CalPERS stepped up its corporate governance activity this year, including lifting the limit on shareholder proxy proposals it could file and targeting eight major financial institutions on risk-related concerns and 58 other firms on adopting a majority-vote standard.
Its corporate governance efforts already have realized some success, notably for what the fund did not do.
The $209.1 billion California Public Employees' Retirement System, Sacramento, will not issue a focus list this year, the first time since it began — in 1988 — the public identification of companies for poor shareholder performance and corporate governance.
CalPERS was considering 15 companies in the screening process for the 2010 focus list, Clark McKinley, CalPERS spokesman, said in an interview. But the companies improved their shareholder performance and governance practices after CalPERS' corporate governance staff had discussions with all but one of the companies' officials, he added. The remaining company is in a pending acquisition, he said.
Each of the 14 companies had positive stock performance for the 12 months ended Feb. 26.
CalPERS declined to release the names of the companies. It does not publicly identify the companies during its engagement process, Mr. McKinley said. It does so only if it should decide to put them on its focus lists.
“So it worked,” Mr. McKinley said of the fund's process. “The whole point is not to embarrass them but to get improvements, and it worked.”
A study by Wilshire Associates Inc., a CalPERS consultant, shows CalPERS' focus list companies outperformed the fund's benchmarks by an average 15.4% five years after they were placed on the focus list, Mr. McKinley said in a statement saying that no list would be issued this year.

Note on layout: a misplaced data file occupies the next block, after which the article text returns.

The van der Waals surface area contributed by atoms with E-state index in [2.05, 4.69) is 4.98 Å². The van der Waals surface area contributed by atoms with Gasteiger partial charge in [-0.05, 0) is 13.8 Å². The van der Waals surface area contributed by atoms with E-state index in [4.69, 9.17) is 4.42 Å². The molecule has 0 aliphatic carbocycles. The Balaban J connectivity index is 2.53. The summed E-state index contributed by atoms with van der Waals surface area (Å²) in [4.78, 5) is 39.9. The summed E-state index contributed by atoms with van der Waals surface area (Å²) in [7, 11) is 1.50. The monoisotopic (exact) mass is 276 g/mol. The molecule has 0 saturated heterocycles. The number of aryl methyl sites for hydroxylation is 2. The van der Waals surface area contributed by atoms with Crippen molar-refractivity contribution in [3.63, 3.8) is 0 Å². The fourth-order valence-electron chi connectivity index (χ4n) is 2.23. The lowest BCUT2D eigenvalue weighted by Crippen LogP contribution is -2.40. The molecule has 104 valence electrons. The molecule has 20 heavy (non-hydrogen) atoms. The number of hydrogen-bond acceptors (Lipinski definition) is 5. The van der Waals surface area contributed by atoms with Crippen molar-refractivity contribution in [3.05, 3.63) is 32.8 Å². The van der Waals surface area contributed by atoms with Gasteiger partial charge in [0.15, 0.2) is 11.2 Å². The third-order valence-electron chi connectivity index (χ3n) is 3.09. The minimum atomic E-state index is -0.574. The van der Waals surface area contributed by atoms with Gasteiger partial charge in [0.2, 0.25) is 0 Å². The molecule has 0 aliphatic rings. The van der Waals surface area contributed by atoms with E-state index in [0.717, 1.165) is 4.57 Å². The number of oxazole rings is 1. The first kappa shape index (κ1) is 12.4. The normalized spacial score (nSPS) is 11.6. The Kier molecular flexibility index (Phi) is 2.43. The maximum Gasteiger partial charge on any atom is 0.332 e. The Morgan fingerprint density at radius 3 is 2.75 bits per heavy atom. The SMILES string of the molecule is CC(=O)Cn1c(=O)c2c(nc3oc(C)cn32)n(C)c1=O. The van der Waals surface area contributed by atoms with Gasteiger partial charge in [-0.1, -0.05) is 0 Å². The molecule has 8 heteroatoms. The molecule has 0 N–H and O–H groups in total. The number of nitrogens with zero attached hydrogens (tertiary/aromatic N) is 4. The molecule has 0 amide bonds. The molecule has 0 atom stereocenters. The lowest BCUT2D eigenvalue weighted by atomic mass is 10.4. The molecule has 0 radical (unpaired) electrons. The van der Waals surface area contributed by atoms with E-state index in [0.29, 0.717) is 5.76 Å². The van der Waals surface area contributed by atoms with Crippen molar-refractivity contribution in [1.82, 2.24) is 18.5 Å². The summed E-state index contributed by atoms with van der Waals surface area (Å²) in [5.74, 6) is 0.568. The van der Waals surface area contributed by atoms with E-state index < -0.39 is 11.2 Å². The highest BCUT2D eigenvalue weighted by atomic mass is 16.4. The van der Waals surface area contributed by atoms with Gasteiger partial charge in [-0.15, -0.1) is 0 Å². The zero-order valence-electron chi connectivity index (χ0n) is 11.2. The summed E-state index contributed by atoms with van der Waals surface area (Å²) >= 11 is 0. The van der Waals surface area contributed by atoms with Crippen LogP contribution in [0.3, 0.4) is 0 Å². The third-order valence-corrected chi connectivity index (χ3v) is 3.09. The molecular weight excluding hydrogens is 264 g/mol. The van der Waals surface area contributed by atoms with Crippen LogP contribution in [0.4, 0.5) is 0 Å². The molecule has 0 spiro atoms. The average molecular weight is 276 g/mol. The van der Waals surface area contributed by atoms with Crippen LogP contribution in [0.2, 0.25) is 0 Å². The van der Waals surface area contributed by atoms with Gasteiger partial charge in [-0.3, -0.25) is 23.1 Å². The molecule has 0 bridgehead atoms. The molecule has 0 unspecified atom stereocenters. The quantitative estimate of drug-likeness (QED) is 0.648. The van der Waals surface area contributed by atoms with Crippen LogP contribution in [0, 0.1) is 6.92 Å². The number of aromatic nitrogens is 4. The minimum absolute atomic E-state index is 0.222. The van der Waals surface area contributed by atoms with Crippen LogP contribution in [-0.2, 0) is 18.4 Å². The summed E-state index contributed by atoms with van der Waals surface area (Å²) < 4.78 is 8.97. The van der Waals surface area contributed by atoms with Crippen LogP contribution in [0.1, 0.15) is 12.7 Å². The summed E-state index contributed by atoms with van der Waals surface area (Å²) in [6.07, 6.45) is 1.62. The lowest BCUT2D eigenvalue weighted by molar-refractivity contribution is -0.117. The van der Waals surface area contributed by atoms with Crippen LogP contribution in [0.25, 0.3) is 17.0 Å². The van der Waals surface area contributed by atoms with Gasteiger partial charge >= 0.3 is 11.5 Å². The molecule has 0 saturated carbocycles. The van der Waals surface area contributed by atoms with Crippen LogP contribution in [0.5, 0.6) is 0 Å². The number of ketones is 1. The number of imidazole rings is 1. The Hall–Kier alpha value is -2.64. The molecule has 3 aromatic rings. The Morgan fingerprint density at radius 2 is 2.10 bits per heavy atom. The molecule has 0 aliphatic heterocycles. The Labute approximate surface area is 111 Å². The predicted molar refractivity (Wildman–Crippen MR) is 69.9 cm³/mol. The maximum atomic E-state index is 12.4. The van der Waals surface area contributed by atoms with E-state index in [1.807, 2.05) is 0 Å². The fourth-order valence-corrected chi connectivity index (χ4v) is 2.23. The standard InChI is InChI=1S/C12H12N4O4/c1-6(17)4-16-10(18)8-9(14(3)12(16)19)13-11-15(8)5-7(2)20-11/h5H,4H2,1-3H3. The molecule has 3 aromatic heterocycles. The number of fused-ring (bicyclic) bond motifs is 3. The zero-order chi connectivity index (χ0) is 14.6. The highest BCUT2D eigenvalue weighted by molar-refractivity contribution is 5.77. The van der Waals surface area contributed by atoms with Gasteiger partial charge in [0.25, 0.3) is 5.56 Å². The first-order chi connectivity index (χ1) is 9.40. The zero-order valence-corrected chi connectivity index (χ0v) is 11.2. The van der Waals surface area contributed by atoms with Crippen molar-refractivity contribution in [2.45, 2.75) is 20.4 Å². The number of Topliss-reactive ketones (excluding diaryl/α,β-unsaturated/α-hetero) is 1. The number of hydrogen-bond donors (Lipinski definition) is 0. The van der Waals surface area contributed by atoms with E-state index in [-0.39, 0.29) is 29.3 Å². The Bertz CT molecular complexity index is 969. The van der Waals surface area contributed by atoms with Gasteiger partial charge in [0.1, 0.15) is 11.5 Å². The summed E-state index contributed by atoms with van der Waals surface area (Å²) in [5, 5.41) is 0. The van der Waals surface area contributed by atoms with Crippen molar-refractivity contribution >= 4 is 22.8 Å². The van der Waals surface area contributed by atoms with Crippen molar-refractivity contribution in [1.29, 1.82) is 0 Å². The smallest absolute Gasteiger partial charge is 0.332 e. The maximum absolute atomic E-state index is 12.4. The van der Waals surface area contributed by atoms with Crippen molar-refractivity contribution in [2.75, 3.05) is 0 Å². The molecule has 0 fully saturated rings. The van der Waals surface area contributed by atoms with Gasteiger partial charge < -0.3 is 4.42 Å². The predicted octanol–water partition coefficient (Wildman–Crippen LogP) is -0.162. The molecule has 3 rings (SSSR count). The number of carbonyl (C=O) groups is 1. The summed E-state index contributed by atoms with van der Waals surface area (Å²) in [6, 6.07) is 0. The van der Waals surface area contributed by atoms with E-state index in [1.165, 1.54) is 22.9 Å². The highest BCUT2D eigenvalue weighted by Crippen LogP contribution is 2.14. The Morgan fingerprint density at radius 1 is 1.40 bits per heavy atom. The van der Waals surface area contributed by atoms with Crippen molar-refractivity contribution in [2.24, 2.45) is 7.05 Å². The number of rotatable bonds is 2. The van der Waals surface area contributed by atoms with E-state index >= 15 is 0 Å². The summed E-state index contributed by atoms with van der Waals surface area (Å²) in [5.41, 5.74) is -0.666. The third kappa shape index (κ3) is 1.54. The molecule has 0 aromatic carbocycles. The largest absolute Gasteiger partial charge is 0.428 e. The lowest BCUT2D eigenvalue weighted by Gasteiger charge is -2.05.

CalPERS has “no plan to abandon the focus list process,” Mr. McKinley said in the statement.
Fund officials are in discussions with eight major financial institutions on corporate governance and risk issues, Mr. McKinley said in the interview.
Although the eight didn't underperform their peers — a metric of the focus list screening — CalPERS has concerns about their corporate governance and performance, and initiated the discussions with the companies, Mr. McKinley said.
Through the corporate discussions and other communications, CalPERS seeks “to better understand each company's response to the challenges posed by financial market instability and use these high-level meetings to develop CalPERS' 2010 proxy votes” decisions, Mr. McKinley said in another statement in response to an inquiry.
CalPERS also is asking 58 top U.S. companies to adopt voluntarily a majority-vote standard to elect their directors in uncontested elections.
“CalPERS has not filed any shareowner proposals to date related to the majority voting initiative,” Mr. McKinley said in the statement. “We are currently in various stages of dialog with each of the 58 companies.”
To make way for the majority-vote standard initiative, the CalPERS board on March 15 eliminated the pension fund's annual limit on the number of shareowner proposals staff members are permitted to submit. The limit was 10 proposals per year for governance issues and 20 proposals per year related to executive compensation.
CalPERS has won a majority of shareholder support on two proposals it has filed.
A majority-vote standard proposal CalPERS sponsored at Graco Inc. before the retirement system began its initiative achieved support of 63% of shareholders April 23. Karen P. Gallivan, Graco vice president, general counsel and secretary, couldn't be reached for comment on what action the Graco board might take in light of the vote.
At Hospitality Properties Trust, CalPERS won 91% support of shareholders for its proposal calling for annual election of directors.
Timothy A. Bonang, HPT vice president, investor relations, couldn't be reached for comment.
In director elections this year, through May 11, CalPERS opposed about 9% of nominees, compared with about 12% in all of 2009.